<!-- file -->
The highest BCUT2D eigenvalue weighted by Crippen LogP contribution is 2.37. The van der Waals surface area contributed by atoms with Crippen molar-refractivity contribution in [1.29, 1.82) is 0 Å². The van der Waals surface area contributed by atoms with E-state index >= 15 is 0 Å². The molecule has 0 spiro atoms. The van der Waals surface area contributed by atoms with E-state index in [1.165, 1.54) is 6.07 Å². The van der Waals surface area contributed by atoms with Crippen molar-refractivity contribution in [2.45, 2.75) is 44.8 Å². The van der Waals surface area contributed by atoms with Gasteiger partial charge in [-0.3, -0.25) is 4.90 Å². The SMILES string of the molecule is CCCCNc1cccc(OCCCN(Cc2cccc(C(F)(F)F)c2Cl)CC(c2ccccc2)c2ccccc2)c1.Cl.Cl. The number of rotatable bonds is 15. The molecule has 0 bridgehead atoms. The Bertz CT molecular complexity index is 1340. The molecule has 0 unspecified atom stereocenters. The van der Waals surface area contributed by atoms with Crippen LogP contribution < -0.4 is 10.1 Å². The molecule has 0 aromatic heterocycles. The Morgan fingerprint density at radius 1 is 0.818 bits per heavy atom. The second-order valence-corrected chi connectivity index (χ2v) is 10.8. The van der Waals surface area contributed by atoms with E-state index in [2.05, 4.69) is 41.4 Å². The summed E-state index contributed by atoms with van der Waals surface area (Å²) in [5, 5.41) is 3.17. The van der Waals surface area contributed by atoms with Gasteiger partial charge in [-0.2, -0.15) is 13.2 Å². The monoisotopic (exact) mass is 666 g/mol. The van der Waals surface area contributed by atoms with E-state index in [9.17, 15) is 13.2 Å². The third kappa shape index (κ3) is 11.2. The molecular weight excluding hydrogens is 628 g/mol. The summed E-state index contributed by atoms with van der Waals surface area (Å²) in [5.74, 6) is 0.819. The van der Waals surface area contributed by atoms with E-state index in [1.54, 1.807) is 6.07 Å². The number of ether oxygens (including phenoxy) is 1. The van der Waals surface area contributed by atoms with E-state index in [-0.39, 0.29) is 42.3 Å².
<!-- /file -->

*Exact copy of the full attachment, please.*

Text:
The highest BCUT2D eigenvalue weighted by Crippen LogP contribution is 2.37. The van der Waals surface area contributed by atoms with Crippen molar-refractivity contribution in [1.29, 1.82) is 0 Å². The van der Waals surface area contributed by atoms with E-state index >= 15 is 0 Å². The molecule has 0 spiro atoms. The van der Waals surface area contributed by atoms with E-state index in [1.165, 1.54) is 6.07 Å². The van der Waals surface area contributed by atoms with Crippen molar-refractivity contribution in [2.45, 2.75) is 44.8 Å². The van der Waals surface area contributed by atoms with Gasteiger partial charge in [-0.3, -0.25) is 4.90 Å². The SMILES string of the molecule is CCCCNc1cccc(OCCCN(Cc2cccc(C(F)(F)F)c2Cl)CC(c2ccccc2)c2ccccc2)c1.Cl.Cl. The number of rotatable bonds is 15. The molecule has 0 bridgehead atoms. The Bertz CT molecular complexity index is 1340. The molecule has 0 unspecified atom stereocenters. The van der Waals surface area contributed by atoms with Crippen LogP contribution < -0.4 is 10.1 Å². The molecule has 0 aromatic heterocycles. The Morgan fingerprint density at radius 1 is 0.818 bits per heavy atom. The second-order valence-corrected chi connectivity index (χ2v) is 10.8. The van der Waals surface area contributed by atoms with E-state index in [2.05, 4.69) is 41.4 Å². The summed E-state index contributed by atoms with van der Waals surface area (Å²) in [5, 5.41) is 3.17. The van der Waals surface area contributed by atoms with Gasteiger partial charge in [-0.2, -0.15) is 13.2 Å². The monoisotopic (exact) mass is 666 g/mol. The van der Waals surface area contributed by atoms with E-state index in [9.17, 15) is 13.2 Å². The third kappa shape index (κ3) is 11.2. The molecular weight excluding hydrogens is 628 g/mol. The summed E-state index contributed by atoms with van der Waals surface area (Å²) in [5.74, 6) is 0.819. The van der Waals surface area contributed by atoms with E-state index in [1.54, 1.807) is 6.07 Å². The number of ether oxygens (including phenoxy) is 1. The van der Waals surface area contributed by atoms with E-state index in [-0.39, 0.29) is 42.3 Å².